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By Taryn Luna for The Sacramento Bee
There's a problem with access to legal weed in California, and a Senate bill may help solve it.
A 2016 voter-approved measure to legalize marijuana in the state gave cities and counties the authority to pass regulations outlining the types of weed businesses that can operate within their borders. With limited time to craft rules before the law took effect at the start of the year, many towns approved outright bans of all marijuana businesses.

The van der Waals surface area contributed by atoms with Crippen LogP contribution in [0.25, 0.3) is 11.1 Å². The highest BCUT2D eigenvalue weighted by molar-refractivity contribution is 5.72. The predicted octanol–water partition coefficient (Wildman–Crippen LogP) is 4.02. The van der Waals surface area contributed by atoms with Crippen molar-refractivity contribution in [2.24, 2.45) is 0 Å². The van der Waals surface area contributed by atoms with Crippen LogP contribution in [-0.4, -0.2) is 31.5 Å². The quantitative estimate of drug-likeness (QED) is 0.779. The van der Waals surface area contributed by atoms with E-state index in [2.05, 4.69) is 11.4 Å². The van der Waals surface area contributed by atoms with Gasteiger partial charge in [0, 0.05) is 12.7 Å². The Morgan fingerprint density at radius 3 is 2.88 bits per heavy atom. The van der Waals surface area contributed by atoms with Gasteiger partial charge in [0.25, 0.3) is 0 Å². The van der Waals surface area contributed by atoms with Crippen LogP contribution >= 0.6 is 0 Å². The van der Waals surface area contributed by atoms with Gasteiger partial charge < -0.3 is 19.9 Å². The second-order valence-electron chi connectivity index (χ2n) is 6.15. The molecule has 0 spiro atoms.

The patchwork of local laws have created vast "pot deserts" that will remain until cities and counties opt to reconsider rules. A Bee analysis in March found that 40 percent of the state is 60 miles or more from a legal dispensary.
In theory, marijuana delivery companies willing to trek to outlying areas might help fill that gap. But state law also allows cities and counties to ban delivery companies headquartered elsewhere from driving weed to consumers within their borders.
Senate BIll 1302, introduced by Sen. Ricardo Lara, D-Bell Gardens, would permit operators licensed by the state and a local jurisdiction to delivery weed anywhere in California.
The bill, sponsored by the delivery company WeDrop and Americans for Safe Access, is expected to clear the Senate Governance and Finance Committee Wednesday. The committee meets at 9:30 a.m. in Room 112.